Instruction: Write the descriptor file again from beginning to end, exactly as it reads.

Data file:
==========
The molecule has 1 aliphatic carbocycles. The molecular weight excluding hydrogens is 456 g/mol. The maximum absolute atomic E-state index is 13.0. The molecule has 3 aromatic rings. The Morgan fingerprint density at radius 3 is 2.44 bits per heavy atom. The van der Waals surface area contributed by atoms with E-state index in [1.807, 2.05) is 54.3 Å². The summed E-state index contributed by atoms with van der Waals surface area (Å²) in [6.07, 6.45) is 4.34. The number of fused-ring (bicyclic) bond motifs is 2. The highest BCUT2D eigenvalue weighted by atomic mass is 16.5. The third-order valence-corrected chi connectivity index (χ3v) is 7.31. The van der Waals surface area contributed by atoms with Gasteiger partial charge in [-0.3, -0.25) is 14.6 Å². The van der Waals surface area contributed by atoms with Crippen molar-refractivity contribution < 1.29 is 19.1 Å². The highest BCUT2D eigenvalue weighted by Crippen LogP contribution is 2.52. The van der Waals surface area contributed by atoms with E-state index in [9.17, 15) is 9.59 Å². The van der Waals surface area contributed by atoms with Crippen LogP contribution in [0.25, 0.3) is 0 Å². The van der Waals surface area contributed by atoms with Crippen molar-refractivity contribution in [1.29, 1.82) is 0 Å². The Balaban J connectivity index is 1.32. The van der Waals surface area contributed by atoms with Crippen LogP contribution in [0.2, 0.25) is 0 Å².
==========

The molecule has 1 aliphatic carbocycles. The molecular weight excluding hydrogens is 456 g/mol. The maximum absolute atomic E-state index is 13.0. The molecule has 3 aromatic rings. The Morgan fingerprint density at radius 3 is 2.44 bits per heavy atom. The van der Waals surface area contributed by atoms with E-state index in [1.807, 2.05) is 54.3 Å². The summed E-state index contributed by atoms with van der Waals surface area (Å²) in [6.07, 6.45) is 4.34. The number of fused-ring (bicyclic) bond motifs is 2. The highest BCUT2D eigenvalue weighted by atomic mass is 16.5. The third-order valence-corrected chi connectivity index (χ3v) is 7.31. The van der Waals surface area contributed by atoms with Gasteiger partial charge in [-0.3, -0.25) is 14.6 Å². The van der Waals surface area contributed by atoms with Crippen molar-refractivity contribution < 1.29 is 19.1 Å². The highest BCUT2D eigenvalue weighted by Crippen LogP contribution is 2.52. The van der Waals surface area contributed by atoms with E-state index in [9.17, 15) is 9.59 Å². The van der Waals surface area contributed by atoms with Crippen LogP contribution in [0.25, 0.3) is 0 Å². The van der Waals surface area contributed by atoms with Crippen molar-refractivity contribution in [1.29, 1.82) is 0 Å². The Balaban J connectivity index is 1.32. The van der Waals surface area contributed by atoms with Crippen LogP contribution in [0.2, 0.25) is 0 Å².